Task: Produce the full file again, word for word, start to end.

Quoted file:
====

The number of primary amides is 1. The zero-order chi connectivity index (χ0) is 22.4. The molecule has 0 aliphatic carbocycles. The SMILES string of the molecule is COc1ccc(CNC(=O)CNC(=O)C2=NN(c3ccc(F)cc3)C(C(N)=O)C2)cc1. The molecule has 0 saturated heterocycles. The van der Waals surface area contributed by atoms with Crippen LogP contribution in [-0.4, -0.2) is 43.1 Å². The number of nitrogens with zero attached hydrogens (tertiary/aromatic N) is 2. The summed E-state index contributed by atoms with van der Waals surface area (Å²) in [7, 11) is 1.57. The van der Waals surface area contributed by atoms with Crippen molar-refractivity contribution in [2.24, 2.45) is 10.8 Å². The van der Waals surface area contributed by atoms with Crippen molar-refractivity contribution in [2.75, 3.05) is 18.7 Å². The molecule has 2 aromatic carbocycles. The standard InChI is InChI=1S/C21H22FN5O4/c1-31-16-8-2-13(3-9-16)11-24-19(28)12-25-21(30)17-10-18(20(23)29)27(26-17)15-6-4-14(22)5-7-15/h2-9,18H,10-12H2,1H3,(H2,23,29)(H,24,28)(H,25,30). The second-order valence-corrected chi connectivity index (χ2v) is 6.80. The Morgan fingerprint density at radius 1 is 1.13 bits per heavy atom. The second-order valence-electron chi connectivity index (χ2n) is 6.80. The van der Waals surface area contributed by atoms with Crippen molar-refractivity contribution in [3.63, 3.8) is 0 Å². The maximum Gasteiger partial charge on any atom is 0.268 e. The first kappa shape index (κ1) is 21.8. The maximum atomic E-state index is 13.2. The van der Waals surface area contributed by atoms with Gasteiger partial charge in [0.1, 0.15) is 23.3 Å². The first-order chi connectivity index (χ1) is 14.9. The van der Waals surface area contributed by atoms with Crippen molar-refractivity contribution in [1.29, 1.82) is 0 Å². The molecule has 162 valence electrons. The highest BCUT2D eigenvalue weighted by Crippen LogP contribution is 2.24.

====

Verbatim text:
The number of primary amides is 1. The zero-order chi connectivity index (χ0) is 22.4. The molecule has 0 aliphatic carbocycles. The SMILES string of the molecule is COc1ccc(CNC(=O)CNC(=O)C2=NN(c3ccc(F)cc3)C(C(N)=O)C2)cc1. The molecule has 0 saturated heterocycles. The van der Waals surface area contributed by atoms with Crippen LogP contribution in [-0.4, -0.2) is 43.1 Å². The number of nitrogens with zero attached hydrogens (tertiary/aromatic N) is 2. The summed E-state index contributed by atoms with van der Waals surface area (Å²) in [7, 11) is 1.57. The van der Waals surface area contributed by atoms with Crippen molar-refractivity contribution in [2.24, 2.45) is 10.8 Å². The van der Waals surface area contributed by atoms with Crippen molar-refractivity contribution in [2.75, 3.05) is 18.7 Å². The molecule has 2 aromatic carbocycles. The standard InChI is InChI=1S/C21H22FN5O4/c1-31-16-8-2-13(3-9-16)11-24-19(28)12-25-21(30)17-10-18(20(23)29)27(26-17)15-6-4-14(22)5-7-15/h2-9,18H,10-12H2,1H3,(H2,23,29)(H,24,28)(H,25,30). The second-order valence-corrected chi connectivity index (χ2v) is 6.80. The Morgan fingerprint density at radius 1 is 1.13 bits per heavy atom. The second-order valence-electron chi connectivity index (χ2n) is 6.80. The van der Waals surface area contributed by atoms with Crippen molar-refractivity contribution in [3.63, 3.8) is 0 Å². The maximum Gasteiger partial charge on any atom is 0.268 e. The first kappa shape index (κ1) is 21.8. The maximum atomic E-state index is 13.2. The van der Waals surface area contributed by atoms with Gasteiger partial charge in [0.1, 0.15) is 23.3 Å². The first-order chi connectivity index (χ1) is 14.9. The van der Waals surface area contributed by atoms with Crippen molar-refractivity contribution in [1.29, 1.82) is 0 Å². The molecule has 162 valence electrons. The highest BCUT2D eigenvalue weighted by Crippen LogP contribution is 2.24.